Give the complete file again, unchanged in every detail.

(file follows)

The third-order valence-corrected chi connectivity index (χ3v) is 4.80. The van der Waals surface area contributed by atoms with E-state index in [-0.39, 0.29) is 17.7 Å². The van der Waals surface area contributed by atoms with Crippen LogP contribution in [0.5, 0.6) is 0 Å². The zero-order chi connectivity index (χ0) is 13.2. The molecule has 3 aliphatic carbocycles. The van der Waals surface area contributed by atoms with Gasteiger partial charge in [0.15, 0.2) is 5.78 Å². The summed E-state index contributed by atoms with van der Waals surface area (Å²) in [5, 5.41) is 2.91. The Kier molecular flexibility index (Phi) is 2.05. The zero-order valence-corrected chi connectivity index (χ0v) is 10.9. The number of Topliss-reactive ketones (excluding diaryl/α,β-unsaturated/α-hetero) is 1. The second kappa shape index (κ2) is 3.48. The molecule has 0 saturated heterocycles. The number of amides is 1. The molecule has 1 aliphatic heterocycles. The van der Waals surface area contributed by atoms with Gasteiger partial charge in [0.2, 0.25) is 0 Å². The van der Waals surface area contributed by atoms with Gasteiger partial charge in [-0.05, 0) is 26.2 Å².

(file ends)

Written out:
The third-order valence-corrected chi connectivity index (χ3v) is 4.80. The van der Waals surface area contributed by atoms with E-state index in [-0.39, 0.29) is 17.7 Å². The van der Waals surface area contributed by atoms with Crippen LogP contribution in [0.5, 0.6) is 0 Å². The zero-order chi connectivity index (χ0) is 13.2. The molecule has 3 aliphatic carbocycles. The van der Waals surface area contributed by atoms with Gasteiger partial charge in [0.15, 0.2) is 5.78 Å². The summed E-state index contributed by atoms with van der Waals surface area (Å²) in [5, 5.41) is 2.91. The Kier molecular flexibility index (Phi) is 2.05. The zero-order valence-corrected chi connectivity index (χ0v) is 10.9. The number of Topliss-reactive ketones (excluding diaryl/α,β-unsaturated/α-hetero) is 1. The second kappa shape index (κ2) is 3.48. The molecule has 0 saturated heterocycles. The number of amides is 1. The molecule has 1 aliphatic heterocycles. The van der Waals surface area contributed by atoms with Gasteiger partial charge in [0.2, 0.25) is 0 Å². The van der Waals surface area contributed by atoms with Gasteiger partial charge in [-0.05, 0) is 26.2 Å².